The press release said India could reduce the TB-related deaths by 18% in 2022 as compared to 2015 levels – almost at par with global reduction levels of 19%. However, this ‘achievement’, too, is far off the mark. 

The WHO’s target was to reduce TB-related deaths from 2015 to 2025 by 75%. Going by the current pace, most of the countries, including India, will most likely miss this goal as well.

Other challenges galore

Drug-resistant TB continues to be a major concern for the world. 

Resistance to rifampicin – the most effective first line drug against TB – is of greatest concern, according to the WHO. The form of TB that is resistant to rifampicin and isoniazid is defined as multidrug-resistant TB (MDR-TB). Both MDR-TB and rifampicin-resistant TB (RR-TB) require treatment with second-line drugs, which is not only very expensive, prolonged but also leads to various other direct and indirect consequences.

Usually, a patient may become resistant to the first line of drugs during the course of TB treatment due to missing drug doses either due to stock-out of drugs or improper adherence to the  medicine schedule. Some of the newly-diagnosed TB cases could also be that of DR-TB, as a resistant form of infection got transmitted from an infected DR-TB patient to an otherwise healthy person. 

Three countries accounted for 42% of the estimated global number of people who developed MDR or RR-TB in 2022: India (27%), Philippines (7.5%) and Russia (7.5%).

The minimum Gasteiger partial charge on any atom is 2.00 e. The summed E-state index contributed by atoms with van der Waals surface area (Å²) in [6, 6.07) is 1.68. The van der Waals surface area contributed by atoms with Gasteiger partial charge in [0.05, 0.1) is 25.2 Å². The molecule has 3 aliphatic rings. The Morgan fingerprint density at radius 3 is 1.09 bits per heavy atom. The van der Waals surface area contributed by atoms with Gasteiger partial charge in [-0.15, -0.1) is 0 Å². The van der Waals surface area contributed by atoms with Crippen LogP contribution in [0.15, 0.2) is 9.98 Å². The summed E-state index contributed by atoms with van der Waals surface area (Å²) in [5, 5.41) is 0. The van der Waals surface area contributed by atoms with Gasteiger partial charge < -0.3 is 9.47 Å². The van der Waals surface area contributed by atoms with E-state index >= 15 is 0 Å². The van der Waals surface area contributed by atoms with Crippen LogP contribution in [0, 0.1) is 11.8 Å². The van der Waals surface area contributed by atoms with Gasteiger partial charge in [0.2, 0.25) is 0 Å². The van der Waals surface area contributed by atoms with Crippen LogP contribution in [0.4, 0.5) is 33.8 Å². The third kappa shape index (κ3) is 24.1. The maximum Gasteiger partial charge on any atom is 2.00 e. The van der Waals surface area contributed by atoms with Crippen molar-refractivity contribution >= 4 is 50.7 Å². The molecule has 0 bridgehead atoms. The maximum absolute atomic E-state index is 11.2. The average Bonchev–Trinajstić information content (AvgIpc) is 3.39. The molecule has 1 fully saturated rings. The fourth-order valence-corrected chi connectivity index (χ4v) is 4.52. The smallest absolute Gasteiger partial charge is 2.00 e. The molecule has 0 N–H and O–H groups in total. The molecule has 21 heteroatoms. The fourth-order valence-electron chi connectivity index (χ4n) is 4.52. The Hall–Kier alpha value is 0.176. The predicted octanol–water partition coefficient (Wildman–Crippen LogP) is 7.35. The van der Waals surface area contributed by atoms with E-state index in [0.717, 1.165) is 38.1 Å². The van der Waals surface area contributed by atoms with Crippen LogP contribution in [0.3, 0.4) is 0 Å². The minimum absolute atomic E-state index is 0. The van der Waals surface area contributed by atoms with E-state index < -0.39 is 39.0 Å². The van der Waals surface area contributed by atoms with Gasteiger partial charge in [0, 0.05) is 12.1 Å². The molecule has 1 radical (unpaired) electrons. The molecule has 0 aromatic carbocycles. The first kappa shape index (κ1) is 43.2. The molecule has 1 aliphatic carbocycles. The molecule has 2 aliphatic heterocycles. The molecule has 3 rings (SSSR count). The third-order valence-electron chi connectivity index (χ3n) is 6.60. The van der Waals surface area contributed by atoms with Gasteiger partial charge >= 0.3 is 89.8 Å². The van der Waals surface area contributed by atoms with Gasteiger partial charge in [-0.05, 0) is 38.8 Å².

The WHO in 2021 issued updated guidelines for diagnostics. It recommended that rapid molecular tests should replace the tradition sputum microscopy tests as the former have high diagnostic accuracy and help in early detection of TB or to understand if the patient is resistant to a drug.

Now, the current TB report reveals that, in India, less than 20% of all the notified cases were detected through the WHO-recommended molecular kits against the least target of 80%. Globally, 55 countries have achieved this target. 

Expenditure on health, which is incurred out-of-pocket by patients’ households on their own, is a major deterrent in fights against all illnesses, including TB. If more than 10% of the annual household income is spent on treatment of any kind of illness, the WHO defines it as “catastrophic health expenditure”. 

In India, according to the report, more than 20% of the 140 crore population in 2022 had to incur catastrophic expenditure on health, according to the report.

For TB, if the money spent on direct medical expenditures, non-medical expenditures and indirect costs such as income losses that amount to more than 20% of total household income, it is termed ‘catastrophic’.  Globally, about 50% of all TB patients had to face this dire situation

While for India, the proportion of TB patients spending catastrophically on TB is not known, the WHO report highlighted that the percentage of TB patients facing such a situation is expected to be much higher than the percentage of the general population facing catastrophic expenditures on healthcare, for all the countries.

The current TB report also said India was able to reach the treatment coverage of 80% of all the estimated cases in 2022 – thus ensuring a large chunk of patients availed the medicine. 

The WHO, in its current report also did a downward revision of TB mortality figures for India which was published in last year’s global TB report. Government’s press release alluded to the “newer evidence” that the Indian government shared with the WHO after the publication of its report. The WHO specified that it revised the figures owing to  the new cause-of-death data that emanated from the country’s sample registration system. 

Source : Wire